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In the early seventies, movies always depicted the American backwoods as a savage place where unwary city slickers were unreasonably tormented by monstrous good ole boys. Breakdown is a return to the days of Macon County Line, Race With the Devil and Jackson County Jail: every roadside stop is full of unhelpful, resentful, ignorant rednecks - when Jeff tells the proprietor of Belle's Diner that his disappeared wife is wearing a Benetton sweater, the sweaty lowbrow has no idea what he means and mishears the brand name as 'button-on' - and smiling, brutal crooks in cowboy hats live off goods stolen from passing city folks as if the tribute were only fair. In its assembly of baddies, the film is exemplary: Red, the folksy mastermind, dotes on his wife and small son even as he treats outsiders as less than human; Billy, an apparent retard, displays a nasty eloquence when revealing to Jeff that he has fooled him; Earl has a black cowboy hat and Easy Rider moustache to go with his courtly air of menace; and Al, the tagalong the regulation blocky goon, gets in the way and listens to explanations.
It is tempting to see this return to the paranoid formulae of an earlier decade as symptomatic of a resurgence of the city-country conflicts that marked the era of protest, and a swing away from the more sympathetic depictions of troubled rural folk in such '80s 'struggling farmer' pictures as Country and Places in the Heart. After all, even the seminal Thelma and Louise, which dwells at length on the threat of the roadside, was crucially about women from the sticks who happened to wake up to the everyday nastiness all around. However, it seems more likely that director-writer Jonathan Mostow (hitherto the direct-to-video toiler of Beverly Hills Bodysnatchers and Flight of the Black Eagle) merely realised a workable suspense pattern had fallen through overfamilarity into disuse and that it could now profitably be revived for the nineties without even a superficial update.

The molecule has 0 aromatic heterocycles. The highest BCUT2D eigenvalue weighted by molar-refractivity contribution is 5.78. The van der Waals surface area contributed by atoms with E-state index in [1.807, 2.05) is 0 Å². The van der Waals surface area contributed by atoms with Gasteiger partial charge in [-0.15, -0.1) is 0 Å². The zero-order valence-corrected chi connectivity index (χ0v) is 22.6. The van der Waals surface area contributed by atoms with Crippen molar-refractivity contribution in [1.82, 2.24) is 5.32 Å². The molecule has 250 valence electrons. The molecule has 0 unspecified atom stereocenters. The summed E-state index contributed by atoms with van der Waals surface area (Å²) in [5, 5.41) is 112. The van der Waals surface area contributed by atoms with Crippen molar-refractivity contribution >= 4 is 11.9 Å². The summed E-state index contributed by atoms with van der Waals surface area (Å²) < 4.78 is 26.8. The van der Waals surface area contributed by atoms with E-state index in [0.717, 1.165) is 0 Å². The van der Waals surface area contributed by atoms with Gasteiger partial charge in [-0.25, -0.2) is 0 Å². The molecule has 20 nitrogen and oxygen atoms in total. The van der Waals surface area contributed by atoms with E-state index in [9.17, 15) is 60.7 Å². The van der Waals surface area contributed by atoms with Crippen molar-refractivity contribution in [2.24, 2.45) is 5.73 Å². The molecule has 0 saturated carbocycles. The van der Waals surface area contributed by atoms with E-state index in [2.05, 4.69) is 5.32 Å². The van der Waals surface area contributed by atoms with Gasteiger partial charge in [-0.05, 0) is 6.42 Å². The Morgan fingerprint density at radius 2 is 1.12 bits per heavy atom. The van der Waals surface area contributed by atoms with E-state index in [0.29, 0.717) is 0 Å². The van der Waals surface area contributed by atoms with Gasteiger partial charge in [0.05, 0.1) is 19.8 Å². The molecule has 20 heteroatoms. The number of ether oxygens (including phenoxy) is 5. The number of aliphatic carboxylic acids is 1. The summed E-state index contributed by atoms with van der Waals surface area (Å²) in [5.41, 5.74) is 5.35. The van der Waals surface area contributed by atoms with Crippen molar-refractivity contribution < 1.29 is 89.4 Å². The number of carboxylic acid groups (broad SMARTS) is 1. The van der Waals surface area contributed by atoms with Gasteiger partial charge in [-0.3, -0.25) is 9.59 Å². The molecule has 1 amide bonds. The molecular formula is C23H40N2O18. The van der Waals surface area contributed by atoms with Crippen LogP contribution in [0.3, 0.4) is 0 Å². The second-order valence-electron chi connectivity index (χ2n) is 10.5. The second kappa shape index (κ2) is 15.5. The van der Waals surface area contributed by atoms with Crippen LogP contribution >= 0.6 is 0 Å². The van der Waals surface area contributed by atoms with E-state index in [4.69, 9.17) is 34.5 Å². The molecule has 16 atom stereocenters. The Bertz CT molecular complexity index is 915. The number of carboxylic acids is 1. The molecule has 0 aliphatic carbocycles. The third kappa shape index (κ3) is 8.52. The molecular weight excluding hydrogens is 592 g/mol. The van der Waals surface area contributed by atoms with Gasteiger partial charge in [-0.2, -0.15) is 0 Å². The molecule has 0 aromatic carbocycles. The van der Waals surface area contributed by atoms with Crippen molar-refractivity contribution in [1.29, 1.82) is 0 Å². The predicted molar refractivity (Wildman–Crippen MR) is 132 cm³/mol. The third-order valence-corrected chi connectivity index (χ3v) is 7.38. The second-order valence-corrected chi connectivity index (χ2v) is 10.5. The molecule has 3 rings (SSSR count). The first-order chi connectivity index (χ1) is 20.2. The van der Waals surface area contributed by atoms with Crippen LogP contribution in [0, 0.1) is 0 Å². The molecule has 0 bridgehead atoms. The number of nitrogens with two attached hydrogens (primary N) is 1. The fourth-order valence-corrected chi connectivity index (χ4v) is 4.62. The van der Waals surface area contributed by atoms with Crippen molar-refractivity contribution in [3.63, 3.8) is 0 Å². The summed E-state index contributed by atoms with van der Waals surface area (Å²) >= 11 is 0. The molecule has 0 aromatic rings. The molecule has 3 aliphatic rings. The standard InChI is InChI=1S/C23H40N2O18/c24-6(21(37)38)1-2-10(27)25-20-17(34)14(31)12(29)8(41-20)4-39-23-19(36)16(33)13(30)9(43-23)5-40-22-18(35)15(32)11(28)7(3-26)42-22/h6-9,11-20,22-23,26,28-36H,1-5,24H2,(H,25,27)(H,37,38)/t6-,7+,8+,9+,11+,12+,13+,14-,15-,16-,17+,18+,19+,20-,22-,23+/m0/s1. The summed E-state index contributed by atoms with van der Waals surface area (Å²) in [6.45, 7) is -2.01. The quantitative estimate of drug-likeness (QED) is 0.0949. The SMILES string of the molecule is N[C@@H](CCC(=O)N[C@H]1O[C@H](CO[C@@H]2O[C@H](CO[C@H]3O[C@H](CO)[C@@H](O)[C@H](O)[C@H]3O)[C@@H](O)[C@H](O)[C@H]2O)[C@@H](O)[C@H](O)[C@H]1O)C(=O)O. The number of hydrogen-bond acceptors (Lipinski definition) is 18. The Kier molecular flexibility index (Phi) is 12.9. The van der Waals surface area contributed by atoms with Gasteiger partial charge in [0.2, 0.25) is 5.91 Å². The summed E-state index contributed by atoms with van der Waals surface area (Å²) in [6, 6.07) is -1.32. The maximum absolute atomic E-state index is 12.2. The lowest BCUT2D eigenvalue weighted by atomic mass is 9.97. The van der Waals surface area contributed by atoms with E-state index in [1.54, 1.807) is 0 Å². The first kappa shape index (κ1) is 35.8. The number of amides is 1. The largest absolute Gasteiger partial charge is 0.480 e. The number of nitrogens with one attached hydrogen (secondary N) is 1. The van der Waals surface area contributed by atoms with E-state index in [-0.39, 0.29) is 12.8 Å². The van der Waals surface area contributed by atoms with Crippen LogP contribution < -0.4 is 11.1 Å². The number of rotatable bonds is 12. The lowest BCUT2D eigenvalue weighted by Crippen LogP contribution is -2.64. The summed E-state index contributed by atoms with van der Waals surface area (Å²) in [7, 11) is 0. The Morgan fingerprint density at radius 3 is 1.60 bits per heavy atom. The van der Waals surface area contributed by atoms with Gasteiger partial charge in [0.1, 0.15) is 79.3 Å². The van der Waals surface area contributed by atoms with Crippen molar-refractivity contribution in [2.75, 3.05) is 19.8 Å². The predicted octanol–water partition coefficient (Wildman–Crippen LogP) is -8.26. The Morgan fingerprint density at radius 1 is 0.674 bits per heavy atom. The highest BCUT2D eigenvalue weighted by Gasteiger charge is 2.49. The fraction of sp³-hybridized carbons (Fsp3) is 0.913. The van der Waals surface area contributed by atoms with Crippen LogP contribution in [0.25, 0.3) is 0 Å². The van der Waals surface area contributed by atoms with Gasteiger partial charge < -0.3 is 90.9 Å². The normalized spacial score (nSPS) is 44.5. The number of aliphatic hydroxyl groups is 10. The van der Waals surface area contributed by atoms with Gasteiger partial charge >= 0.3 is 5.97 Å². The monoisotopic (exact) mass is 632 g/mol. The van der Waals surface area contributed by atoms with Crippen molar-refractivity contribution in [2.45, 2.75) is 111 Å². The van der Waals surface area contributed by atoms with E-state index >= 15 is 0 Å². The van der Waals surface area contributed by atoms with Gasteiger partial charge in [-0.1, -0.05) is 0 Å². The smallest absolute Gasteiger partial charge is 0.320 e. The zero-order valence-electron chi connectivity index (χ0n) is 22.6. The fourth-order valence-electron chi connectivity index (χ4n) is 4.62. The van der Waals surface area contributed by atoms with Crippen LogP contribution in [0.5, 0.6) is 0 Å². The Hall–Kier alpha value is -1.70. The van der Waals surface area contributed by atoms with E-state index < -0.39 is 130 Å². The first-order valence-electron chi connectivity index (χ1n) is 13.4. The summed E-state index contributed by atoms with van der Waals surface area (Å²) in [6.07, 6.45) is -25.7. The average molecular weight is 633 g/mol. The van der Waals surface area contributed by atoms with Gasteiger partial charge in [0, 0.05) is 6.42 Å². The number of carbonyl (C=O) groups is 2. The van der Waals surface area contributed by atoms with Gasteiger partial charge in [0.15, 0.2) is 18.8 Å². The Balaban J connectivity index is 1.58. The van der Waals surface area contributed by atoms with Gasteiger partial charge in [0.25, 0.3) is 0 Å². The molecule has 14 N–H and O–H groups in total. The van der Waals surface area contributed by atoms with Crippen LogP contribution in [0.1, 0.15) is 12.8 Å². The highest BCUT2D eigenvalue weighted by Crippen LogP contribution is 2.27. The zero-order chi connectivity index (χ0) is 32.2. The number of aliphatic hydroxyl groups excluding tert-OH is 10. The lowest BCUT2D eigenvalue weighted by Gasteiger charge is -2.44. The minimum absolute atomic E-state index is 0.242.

Like Duel, Deliverance or even The Texas Chain Saw Massacre, Breakdown sets up its everyman heroes as city folks from Back East and makes much of their feelings of helplessness at not knowing how extensive Red's gang is. At the diner, in the bank and a truck stop, Jeff constantly eyes every rural extra, unsure whether they are in the racket or not. Mostow relishes the lonely roads and the desert's sinister splendours as much as he does the all-action chases and fights, establishing the menace with enough creepy touches to ground the pay-off set-pieces in something like reality. The film's subtlest stroke is that the misunderstanding works both ways: because they are from Massachusetts and have a snazzy new jeep, Red assumes the Taylors are wealthy 'doughnut kings', whereas they are actually on the point of going into debt.
The moral of the plot (also cf: Duel, Deliverance,
Motel Hell) might well be a warning to redneck villains
to stay away from city softies who might well be less easy pickings
than they seem. Faced with the loss of his wife, Kurt Russell's Jeff
Taylor doesn't retreat into the existential dilemma of the hero of The
Vanishing but transforms from fish-out-of-water amiable clod
into a genuine action hero, daringly driving into a river to elude pursuit,
turning the hand-over of ransom to his advantage by recognising that
Earl will be so intent on gloating as to overlook the purloined letter-opener,
crawling (in a textbook suspense scene) along the underside of Red's
speeding truck to find a safe perch, and finally going mano a mano with
the always reliably fiendish J.T. Walsh in the creaking hulk of a lorry
cab that is hanging precariously off the edge of a bridge. The callous
punchline, as Kathleen Quinlan squashes her tormentor, might not exactly
be on a level with the devastating descents into bestiality that afflicted
the avengers of Straw Dogs or The Last House
on the Left, but still draws a slightly disturbing cheer from
a satisfied audience.
First Published In: Sight and Sound (issue unknown)
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